We live in an exciting metropolitan area—home to professional sports teams, premier symphony, opera and ballet offerings, world-class ski resorts, fantastic restaurants and nightlife and a major international airport. Yet, politically speaking, in many ways, we are a small town.
Members of the Legislature, mayors and city council have their personal phone numbers and e-mail addresses posted on the Internet. We make it easy for the public to reach out, share ideas and vent criticism. Most of the time, you’ll get personal responses directly from the individuals you contact. They won’t always agree with you, but you’d be surprised at how often your elected representatives—Republican and Democrat—listen with an open mind and willingness to consider different viewpoints.
During the 2012 legislative session, I was contacted by a group of high school students who wanted to do something about our poor air quality. Working with Breathe Utah, these students brought me a proposal. They knew that much of our air pollution comes from cars and that reducing vehicle idling could improve our air. Their idea was to include in the driver-education curriculum information about forming responsible driving habits and reducing idling. Together, we drafted language, I sponsored a resolution that was adopted unanimously and the curriculum changes were implemented.
Prior to my election to public office, I found myself in a similar role petitioning for change I wanted to see in my community. Imagine this. What brought me, a Democratic representative, to the point that I found myself sitting in a living room in the home of right-wing conservative and former Sen. Chris Buttars? Or meeting with Gayle Ruzicka and other members of the conservative Utah Eagle Forum? It is my belief that you go to whatever lengths necessary to stand for what you believe in. And if that means forging partnerships with unlikely individuals, you do it. From these meetings came Buttars’ bipartisan commitment to support Salt Lake City’s protections against discrimination based on sexual orientation and gender identity in housing and employment, as well as the agreement from Ruzicka not to fight to overturn these protections.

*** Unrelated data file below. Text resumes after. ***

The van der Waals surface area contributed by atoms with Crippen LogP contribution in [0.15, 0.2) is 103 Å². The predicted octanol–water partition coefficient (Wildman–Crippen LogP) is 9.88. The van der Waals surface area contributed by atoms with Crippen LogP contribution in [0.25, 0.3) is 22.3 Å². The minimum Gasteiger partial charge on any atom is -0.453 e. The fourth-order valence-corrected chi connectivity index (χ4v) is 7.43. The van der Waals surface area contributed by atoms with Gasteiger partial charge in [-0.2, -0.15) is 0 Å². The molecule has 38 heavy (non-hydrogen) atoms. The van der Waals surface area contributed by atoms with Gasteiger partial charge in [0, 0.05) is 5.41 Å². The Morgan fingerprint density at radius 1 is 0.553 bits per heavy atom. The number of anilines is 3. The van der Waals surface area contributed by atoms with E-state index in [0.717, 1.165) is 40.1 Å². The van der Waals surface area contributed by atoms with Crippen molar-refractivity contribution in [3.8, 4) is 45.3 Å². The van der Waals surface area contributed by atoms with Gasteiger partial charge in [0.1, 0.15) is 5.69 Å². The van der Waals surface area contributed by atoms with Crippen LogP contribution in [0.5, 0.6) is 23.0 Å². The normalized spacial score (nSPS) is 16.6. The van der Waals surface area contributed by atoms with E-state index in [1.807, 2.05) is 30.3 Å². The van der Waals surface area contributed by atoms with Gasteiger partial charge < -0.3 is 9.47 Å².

Today, 16 cities throughout Utah have adopted these protections. In many cases, the impetus for adopting these historic protections started with a resident of the city calling or e-mailing a member of the city council. The individual stories of Logan, Ogden, Taylorsville, West Valley City and the 12 other localities that adopted these legal rights are inspiring. At the center of each success is a mother, brother or friend of someone who has been the victim of discrimination. An individual took the time to e-mail a member of the city council or meet with his or her elected representative to explain why they wanted to live in a community where every resident was treated with respect and dignity.
A casual consumer of political news during the annual legislative session can become cynical in the face of absurd legislative proposals or unseemly strong-arm tactics. I’ve been there. Some conclude that the system is broken, that being engaged is a waste of time and the die is cast against sensible outcomes. I encourage you not to put down the book without reading the final chapter. While there are certainly disappointments, you might be surprised to learn that it is still illegal to shoot a feral cat in Utah, that government records are still available for public viewing and our kids can still receive sex education in school. These are examples where the checks and balances of our system delivered what many consider sensible results.
There are many examples that prove our system works. The adoption of nondiscrimination protections by Utah cities is leading to the eventual adoption of a statewide ban on discrimination. Sensible measures exist to protect our foothills from development and preserve pristine mountain watershed areas for future generations. Teachers in our neighborhood schools defy the odds and provide our children with a good education despite limited resources.
However, these and many other priorities hang in a delicate balance. The state of Utah as a whole has not yet adopted a ban on discrimination, despite overwhelming support from the voters. Proposals for development of sensitive lands are numerous. The strains on our school system increase each year, while funding falls further and further behind. We need the state to provide more resources for our students and neighborhood schools. Salt Lake County’s air quality is frequently abysmal. Our population continues to grow, justifying the need for additional mass transit.
The engagement of individuals in our community has tipped the scale toward outcomes that shape our future for the better. Reaching out to elected decision-makers is easy and important. Most of the time, they listen and welcome discussions about issues on our horizon. You can have an impact, and your engagement is critical.
We live in a fantastic place. Without a doubt, there’s much to be done to improve our community and maintain the things we love about Utah. Yet, with all our natural beauty and unparalleled recreational opportunities, our greatest asset is our people. Our community is overflowing with creative, friendly, caring, engaged and sometimes eclectic people who make this a great place to call home. Let’s all work to keep it a great place to live.